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Explore This IssueMay 2014
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I had a patient at the Veteran’s Administration (VA) hospital whom I frequently treated during the last two months of my rotation at that facility. While I need not share the specific details of his illness, the patient is perhaps the most important component of this musculoskeletal ultrasound (MSUS) story.
My experience with ultrasound (US) did not begin at the VA. I generally was familiar with this technique before starting my fellowship. Using US as the joints’ imaging modality emerged in American rheumatology over a decade ago. MSUS uses the concept of tissue echogenicity, which refers to the ability to reflect or transmit US waves against the surrounding tissues. The difference in tissue context—echogenicity—is visible on the US monitor as a change in contrast. Based on echogenicity, commonly referred to as gray scale, a structure can be defined as hyperechoic, seen as white on the screen, hypoechoic gray and anechoic black (see Figure 1, opposite). MSUS can augment recognition of active inflammation with the use of color Doppler where increased signal identifies better perfused, diseased tissue.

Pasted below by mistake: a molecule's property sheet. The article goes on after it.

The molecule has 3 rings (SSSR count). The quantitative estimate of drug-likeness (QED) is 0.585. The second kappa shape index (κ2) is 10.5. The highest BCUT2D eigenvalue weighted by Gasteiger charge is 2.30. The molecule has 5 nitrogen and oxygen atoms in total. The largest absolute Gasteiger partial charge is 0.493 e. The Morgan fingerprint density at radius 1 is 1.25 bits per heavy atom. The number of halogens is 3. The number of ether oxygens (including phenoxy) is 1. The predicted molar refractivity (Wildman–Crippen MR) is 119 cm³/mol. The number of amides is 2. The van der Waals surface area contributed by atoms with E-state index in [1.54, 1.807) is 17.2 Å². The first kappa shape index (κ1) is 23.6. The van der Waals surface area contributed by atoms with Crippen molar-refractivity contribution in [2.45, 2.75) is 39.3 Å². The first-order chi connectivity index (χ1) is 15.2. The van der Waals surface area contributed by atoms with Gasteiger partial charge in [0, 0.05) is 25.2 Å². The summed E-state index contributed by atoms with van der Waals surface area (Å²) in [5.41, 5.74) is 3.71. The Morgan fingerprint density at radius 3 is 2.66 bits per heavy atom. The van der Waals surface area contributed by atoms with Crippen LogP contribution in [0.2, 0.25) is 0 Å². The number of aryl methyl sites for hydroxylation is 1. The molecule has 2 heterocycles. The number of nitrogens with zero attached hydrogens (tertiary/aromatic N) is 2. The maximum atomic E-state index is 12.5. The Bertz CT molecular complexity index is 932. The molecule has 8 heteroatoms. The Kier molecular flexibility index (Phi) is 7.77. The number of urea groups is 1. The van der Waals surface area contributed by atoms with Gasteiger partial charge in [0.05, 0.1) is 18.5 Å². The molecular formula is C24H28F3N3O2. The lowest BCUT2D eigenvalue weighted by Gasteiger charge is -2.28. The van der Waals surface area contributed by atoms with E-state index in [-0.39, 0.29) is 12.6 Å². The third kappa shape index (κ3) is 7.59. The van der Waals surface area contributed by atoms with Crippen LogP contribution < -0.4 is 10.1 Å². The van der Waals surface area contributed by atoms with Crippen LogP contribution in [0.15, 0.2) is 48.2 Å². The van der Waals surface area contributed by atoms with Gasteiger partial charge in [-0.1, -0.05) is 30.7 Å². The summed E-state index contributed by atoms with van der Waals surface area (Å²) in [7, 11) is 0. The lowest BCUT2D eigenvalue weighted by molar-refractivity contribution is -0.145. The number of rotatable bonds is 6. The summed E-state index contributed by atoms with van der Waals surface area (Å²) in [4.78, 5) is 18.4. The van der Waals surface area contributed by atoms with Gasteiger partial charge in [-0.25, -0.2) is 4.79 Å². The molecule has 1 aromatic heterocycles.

When I became aware that the VA had a US machine available for rheumatology use, I became interested in gaining some experience with the technique during my rotation there. My patient proved not only an enthusiastic model for scanning, but also an agent provocateur, stimulating my interest in polishing my skills with this technique.
Key to Abbreviations
- ACR’s RhMSUS: The American College of Rheumatology’s Musculoskeletal Ultrasound Certification in Rheumatology
- MSUS: musculoskeletal ultrasound
- PAN: polyarteritis nodosa
- UCLA: University of California in Los Angeles
- UTSW: Texas Southwestern University
- VA or VAMC: Veterans Affairs Medical Center
Patient Response to US Years ago my patient was diagnosed with polyarteritis nodosa (PAN) that doesn’t follow any pattern or respond to any treatment. His situation was one of those for which no trial helped guide me toward a choice of therapy, no expert opinion moved me forward, no state-of-the-art lecture provided me with an “aha moment.” His illness kept me awake at night.
Ultrasound machines are expensive. Their luxury-car price tag explains why the one at the VA was garaged in the office of the chief of rheumatology, located on the fifth floor. Three mornings a week, I wrestled with the machine, transporting it down four floors to the exam room, in and out of elevators, zig-zagging between the waiting room seats, trying to avoid inflicting damage to any federal property. One day, my patient saw me rolling this cumbersome machine into the exam room and commented on “what a nice toy” it seemed to be. I explained how the US beam allowed me to see small fragments of tissue. His interest piqued, my patient immediately volunteered to be scanned. As a veteran and a beneficiary of the VA medical system, he saw himself as part owner of the machine and felt obliged to help me maneuver the machine.